“We want to replace decimal numeration by dozenal,” is the aim of the Dozenal Society of Great Britain. That will give you the necessary clue to its meaning — it’s from the word dozen and it refers to a system of counting by twelves. You’re much more likely to be familiar with the well-established duodecimal. If you did New Maths as a child you might also remember base 12.
In a dozenal system, with counting based on twelve, not ten, the number “100” would mean 144 in our base-ten counting system, and twelve “dozades” (each twelve years long) would make up a grossury, with 144 decimal years.
Coast Lines, by Mark S Monmonier, 2008.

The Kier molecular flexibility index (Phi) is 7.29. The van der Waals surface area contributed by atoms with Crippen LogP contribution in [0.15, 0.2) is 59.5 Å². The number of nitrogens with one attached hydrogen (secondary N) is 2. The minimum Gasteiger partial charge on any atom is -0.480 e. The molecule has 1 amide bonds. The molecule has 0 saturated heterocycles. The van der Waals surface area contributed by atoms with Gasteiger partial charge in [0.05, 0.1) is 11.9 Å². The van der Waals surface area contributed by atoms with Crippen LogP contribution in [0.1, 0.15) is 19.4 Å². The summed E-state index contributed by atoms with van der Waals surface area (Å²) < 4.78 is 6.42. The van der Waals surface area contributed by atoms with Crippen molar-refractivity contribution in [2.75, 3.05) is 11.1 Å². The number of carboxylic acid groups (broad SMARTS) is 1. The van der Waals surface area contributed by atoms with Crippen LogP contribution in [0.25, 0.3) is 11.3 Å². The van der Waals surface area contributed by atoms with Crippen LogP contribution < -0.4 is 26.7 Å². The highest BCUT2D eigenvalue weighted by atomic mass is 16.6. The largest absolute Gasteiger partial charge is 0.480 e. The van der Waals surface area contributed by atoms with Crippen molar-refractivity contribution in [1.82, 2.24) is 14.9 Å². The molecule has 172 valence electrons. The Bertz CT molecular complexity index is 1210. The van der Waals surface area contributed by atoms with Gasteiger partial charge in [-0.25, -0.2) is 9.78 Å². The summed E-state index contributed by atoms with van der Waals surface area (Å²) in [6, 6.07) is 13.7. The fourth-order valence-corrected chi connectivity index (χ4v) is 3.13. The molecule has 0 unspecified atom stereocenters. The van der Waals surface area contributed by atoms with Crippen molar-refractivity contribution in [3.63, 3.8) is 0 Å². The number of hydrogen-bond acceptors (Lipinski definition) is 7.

Dozenal is a rare adjective (sometimes a noun for an advocate of the numbering system) that’s absent from every dictionary on my shelves, though it does appear occasionally in technical literature as well as in reports about the system:
Dozenals contend much of life already is divided into twelves: People buy dozens of eggs and dozens of doughnuts. There are 12 months in the year and 12 inches to a foot.
Los Angeles Times, 17 May 1982.
Any popularity it has would seem to be the result of its adoption in its title about a couple of decades ago by the Dozenal Society of America (the successor to the old Duodecimal Society of America) and by its British cousin.
An enthusiast for the duodecimal number system has been called a dozenalist or a dozener. Neither is at all common.
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